3. (deprecated use of |lang= parameter) Nonstandard spelling of cǎn.
  4. (deprecated use of |lang= parameter) Nonstandard spelling of càn.

Usage notes

  • English transcriptions of Mandarin speech often fail to distinguish between the critical tonal differences employed in the Mandarin language, using words such as this one without the appropriate indication of tone.

Middle Dutch

Verb

can

  1. first/third-person singular present indicative of connen

Middle English

Noun

can


Occitan

Etymology

From Old Occitan [Term?], from Latin canis, canem.

Noun

can m (plural cans, feminine canha, feminine plural canhas)

  1. dog, hound

Old Occitan

Alternative forms

Etymology

From Latin quandō.

Conjunction

can

  1. when

Adverb

can

  1. (interrogative) when

Descendants


Old Portuguese

Etymology

From Latin canis (dog), from Proto-Indo-European *ḱwṓ (dog).

Pronunciation

Noun

can m

  1. dog

Descendants

  • Galician: can
  • Portuguese: cão

Scots

Etymology

From Middle English can, first and third person singular of connen, cunnen (to be able, know how), from Old English can(n), first and third person singular of cunnan (to know how), from Proto-Germanic *kunnaną, from Proto-Indo-European *ǵneh₃- (whence know).

Verb

can (third-person singular present can, past cud)

  1. can
  2. be able to
    He shuid can dae that.He should be able to do that.

Derived terms


Scottish Gaelic

Etymology

From Old Irish canaid (to sing), from Proto-Celtic *kaneti (to sing), from Proto-Indo-European *keh₂n-. Compare Welsh canu, Latin canō, Ancient Greek καναχέω (kanakhéō), Persian خواندن(xândan).

Verb

can (past chan, future canaidh, verbal noun cantainn, past participle cante)

  1. to say

References

  • can” in Edward Dwelly, Faclair Gàidhlig gu Beurla le Dealbhan/The Illustrated [Scottish] Gaelic-English Dictionary, 10th edition, Edinburgh: Birlinn Limited, 1911, →ISBN.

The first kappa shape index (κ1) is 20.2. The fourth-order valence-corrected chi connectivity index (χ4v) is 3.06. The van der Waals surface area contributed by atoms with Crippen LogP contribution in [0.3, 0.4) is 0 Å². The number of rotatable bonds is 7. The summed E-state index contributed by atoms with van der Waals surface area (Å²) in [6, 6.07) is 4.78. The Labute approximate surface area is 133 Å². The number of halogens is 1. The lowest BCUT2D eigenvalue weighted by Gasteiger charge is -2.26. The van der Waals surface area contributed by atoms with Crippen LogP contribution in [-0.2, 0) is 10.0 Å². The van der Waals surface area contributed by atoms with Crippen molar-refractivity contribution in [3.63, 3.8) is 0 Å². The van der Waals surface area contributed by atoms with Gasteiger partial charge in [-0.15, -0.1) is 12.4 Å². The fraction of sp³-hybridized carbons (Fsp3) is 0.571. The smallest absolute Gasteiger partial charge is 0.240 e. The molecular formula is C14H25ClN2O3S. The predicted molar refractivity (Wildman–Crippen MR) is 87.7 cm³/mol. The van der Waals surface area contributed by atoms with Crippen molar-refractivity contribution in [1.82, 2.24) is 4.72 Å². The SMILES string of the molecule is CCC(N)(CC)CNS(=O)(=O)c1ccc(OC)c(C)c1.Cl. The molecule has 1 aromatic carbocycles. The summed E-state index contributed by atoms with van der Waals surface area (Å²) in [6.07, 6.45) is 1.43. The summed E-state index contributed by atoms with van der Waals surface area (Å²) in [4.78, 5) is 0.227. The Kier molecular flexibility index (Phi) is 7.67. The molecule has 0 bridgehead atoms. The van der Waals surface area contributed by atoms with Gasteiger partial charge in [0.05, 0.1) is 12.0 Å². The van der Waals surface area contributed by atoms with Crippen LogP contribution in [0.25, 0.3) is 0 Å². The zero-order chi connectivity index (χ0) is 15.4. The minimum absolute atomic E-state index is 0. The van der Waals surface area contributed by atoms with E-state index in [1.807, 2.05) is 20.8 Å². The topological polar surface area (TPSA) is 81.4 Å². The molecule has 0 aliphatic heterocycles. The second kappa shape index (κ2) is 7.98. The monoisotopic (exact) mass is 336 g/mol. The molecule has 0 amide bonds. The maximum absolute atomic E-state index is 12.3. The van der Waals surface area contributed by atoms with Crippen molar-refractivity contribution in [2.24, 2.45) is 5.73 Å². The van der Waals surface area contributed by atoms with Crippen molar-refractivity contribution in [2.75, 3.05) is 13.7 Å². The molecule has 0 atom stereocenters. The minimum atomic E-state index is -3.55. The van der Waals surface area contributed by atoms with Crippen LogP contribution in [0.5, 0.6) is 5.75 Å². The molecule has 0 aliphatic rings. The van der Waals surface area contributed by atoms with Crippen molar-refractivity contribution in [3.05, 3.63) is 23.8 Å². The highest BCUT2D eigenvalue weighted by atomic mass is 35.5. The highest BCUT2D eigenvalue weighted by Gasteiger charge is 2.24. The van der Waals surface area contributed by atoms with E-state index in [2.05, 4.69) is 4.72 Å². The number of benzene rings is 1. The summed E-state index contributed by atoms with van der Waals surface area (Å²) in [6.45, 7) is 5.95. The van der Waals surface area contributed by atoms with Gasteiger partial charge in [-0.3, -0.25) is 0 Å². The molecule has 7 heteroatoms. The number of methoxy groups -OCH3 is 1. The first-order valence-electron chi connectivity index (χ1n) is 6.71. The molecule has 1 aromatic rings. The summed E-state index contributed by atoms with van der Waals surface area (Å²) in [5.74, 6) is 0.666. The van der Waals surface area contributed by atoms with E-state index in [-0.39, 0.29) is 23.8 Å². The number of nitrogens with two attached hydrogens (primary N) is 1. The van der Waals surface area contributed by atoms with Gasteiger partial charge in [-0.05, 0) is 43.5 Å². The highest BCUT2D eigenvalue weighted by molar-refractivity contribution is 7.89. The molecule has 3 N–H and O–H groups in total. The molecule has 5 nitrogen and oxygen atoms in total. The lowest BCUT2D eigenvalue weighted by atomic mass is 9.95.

Spanish

Etymology

From Latin canis, canem (compare Aromanian cãne, Catalan ca, Occitan can, French chien, Italian cane, Portuguese cão), from Proto-Italic *kō (accusative *kwanem), from Proto-Indo-European *ḱwṓ (accusative *ḱwónm̥).

Pronunciation

Noun

can m (plural canes)

  1. (formal) dog, hound
    Synonyms: perro, chucho (colloquial)

Hypernyms

Hyponyms

Related terms

Further reading


Turkish

Etymology

Borrowing from Persian جان(jân, soul, vital spirit, life). Cognate with English quick.

Pronunciation

Noun

can (definite accusative canı, plural canlar)

  1. soul, life, being
  2. sweetheart

Declension

Inflection
Nominative can
Definite accusative canı
Singular Plural
Nominative can canlar
Definite accusative canı canları
Dative cana canlara
Locative canda canlarda
Ablative candan canlardan
Genitive canın canların
Possessive forms
Singular Plural
1st singular canım canlarım
2nd singular canın canların
3rd singular canı canları
1st plural canımız canlarımız
2nd plural canınız canlarınız
3rd plural canları canları

See also


Venetian

Etymology

From Latin canis, canem.

Venetian Wikipedia has an article on:
Wikipedia vec

Pronunciation

Noun

can m (plural cani)

  1. dog

Vietnamese

Pronunciation

Etymology 1

Sino-Vietnamese word from .

Noun

can

  1. (alternative medicine)

Etymology 2

Sino-Vietnamese word from .

Noun

can

Verb

can

  1. to concern; to apply to
  2. to be involved (in); to be implicated (in)

Etymology 3

Non-Sino-Vietnamese reading of Chinese (SV: gián).

Verb

can

  1. to dissuade (someone from doing something); to intervene

Etymology 4

From English canne.

Noun

(classifier cây, cái) can

  1. walking stick

Etymology 5

Verb

can

  1. to join; to unite; to sew together

Etymology 6

From French calque.

Verb

can

  1. to trace (through translucent paper), to do tracing
Derived terms
Derived terms

Volapük

Noun

can (nominative plural cans)

  1. sales commodity, merchandise, wares

Declension


Welsh

Pronunciation

Etymology 1

(deprecated use of |lang= parameter) (This etymology is missing or incomplete. Please add to it, or discuss it at the Etymology scriptorium.)

Adjective

can

  1. bleached, white

Noun

can m (plural caniau)

  1. flour

Etymology 2

From Proto-Celtic *kantom (hundred), ultimately from Proto-Indo-European *ḱm̥tóm.

Adjective

can

  1. hundred

Etymology 3

(deprecated use of |lang= parameter) (This etymology is missing or incomplete. Please add to it, or discuss it at the Etymology scriptorium.)

Noun

can m (plural caniau)

  1. a can

Mutation

Welsh mutation
radical soft nasal aspirate
can gan nghan chan
Note: Some of these forms may be hypothetical. Not every
possible mutated form of every word actually occurs.

See also

References